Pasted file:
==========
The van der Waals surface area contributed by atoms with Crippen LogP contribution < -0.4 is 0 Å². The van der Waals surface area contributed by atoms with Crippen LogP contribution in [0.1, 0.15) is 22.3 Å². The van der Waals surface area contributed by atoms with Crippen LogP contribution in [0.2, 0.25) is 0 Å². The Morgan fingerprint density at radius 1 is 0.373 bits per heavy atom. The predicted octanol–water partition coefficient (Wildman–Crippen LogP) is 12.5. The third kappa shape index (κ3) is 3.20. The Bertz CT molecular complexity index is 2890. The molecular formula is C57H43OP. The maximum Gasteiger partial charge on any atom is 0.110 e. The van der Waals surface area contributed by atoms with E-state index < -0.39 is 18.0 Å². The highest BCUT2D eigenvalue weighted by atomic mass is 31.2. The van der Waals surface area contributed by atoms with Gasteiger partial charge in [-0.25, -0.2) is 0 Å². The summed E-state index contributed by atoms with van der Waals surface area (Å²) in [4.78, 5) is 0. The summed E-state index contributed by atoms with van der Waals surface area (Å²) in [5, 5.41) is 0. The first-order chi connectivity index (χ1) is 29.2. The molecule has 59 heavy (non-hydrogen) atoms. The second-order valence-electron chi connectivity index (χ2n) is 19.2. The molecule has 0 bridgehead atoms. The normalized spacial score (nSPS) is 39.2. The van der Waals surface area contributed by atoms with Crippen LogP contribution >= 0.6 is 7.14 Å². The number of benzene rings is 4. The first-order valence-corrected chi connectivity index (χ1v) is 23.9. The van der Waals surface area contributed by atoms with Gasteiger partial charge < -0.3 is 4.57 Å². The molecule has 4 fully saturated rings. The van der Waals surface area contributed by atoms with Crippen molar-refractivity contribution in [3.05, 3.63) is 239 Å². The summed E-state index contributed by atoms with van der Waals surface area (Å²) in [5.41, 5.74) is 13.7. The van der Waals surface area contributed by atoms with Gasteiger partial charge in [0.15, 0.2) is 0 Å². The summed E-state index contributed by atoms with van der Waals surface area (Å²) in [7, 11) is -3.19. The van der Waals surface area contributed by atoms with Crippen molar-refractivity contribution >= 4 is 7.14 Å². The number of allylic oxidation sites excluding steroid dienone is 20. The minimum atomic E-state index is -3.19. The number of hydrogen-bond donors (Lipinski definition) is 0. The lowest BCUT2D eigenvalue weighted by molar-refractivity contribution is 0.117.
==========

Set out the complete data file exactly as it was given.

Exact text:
The van der Waals surface area contributed by atoms with Crippen LogP contribution < -0.4 is 0 Å². The van der Waals surface area contributed by atoms with Crippen LogP contribution in [0.1, 0.15) is 22.3 Å². The van der Waals surface area contributed by atoms with Crippen LogP contribution in [0.2, 0.25) is 0 Å². The Morgan fingerprint density at radius 1 is 0.373 bits per heavy atom. The predicted octanol–water partition coefficient (Wildman–Crippen LogP) is 12.5. The third kappa shape index (κ3) is 3.20. The Bertz CT molecular complexity index is 2890. The molecular formula is C57H43OP. The maximum Gasteiger partial charge on any atom is 0.110 e. The van der Waals surface area contributed by atoms with E-state index < -0.39 is 18.0 Å². The highest BCUT2D eigenvalue weighted by atomic mass is 31.2. The van der Waals surface area contributed by atoms with Gasteiger partial charge in [-0.25, -0.2) is 0 Å². The summed E-state index contributed by atoms with van der Waals surface area (Å²) in [4.78, 5) is 0. The summed E-state index contributed by atoms with van der Waals surface area (Å²) in [5, 5.41) is 0. The first-order chi connectivity index (χ1) is 29.2. The molecule has 59 heavy (non-hydrogen) atoms. The second-order valence-electron chi connectivity index (χ2n) is 19.2. The molecule has 0 bridgehead atoms. The normalized spacial score (nSPS) is 39.2. The van der Waals surface area contributed by atoms with Crippen LogP contribution >= 0.6 is 7.14 Å². The number of benzene rings is 4. The first-order valence-corrected chi connectivity index (χ1v) is 23.9. The van der Waals surface area contributed by atoms with Gasteiger partial charge < -0.3 is 4.57 Å². The molecule has 4 fully saturated rings. The van der Waals surface area contributed by atoms with Crippen molar-refractivity contribution in [3.05, 3.63) is 239 Å². The summed E-state index contributed by atoms with van der Waals surface area (Å²) in [5.41, 5.74) is 13.7. The van der Waals surface area contributed by atoms with Gasteiger partial charge in [0.15, 0.2) is 0 Å². The summed E-state index contributed by atoms with van der Waals surface area (Å²) in [7, 11) is -3.19. The van der Waals surface area contributed by atoms with Crippen molar-refractivity contribution >= 4 is 7.14 Å². The number of allylic oxidation sites excluding steroid dienone is 20. The minimum atomic E-state index is -3.19. The number of hydrogen-bond donors (Lipinski definition) is 0. The lowest BCUT2D eigenvalue weighted by molar-refractivity contribution is 0.117.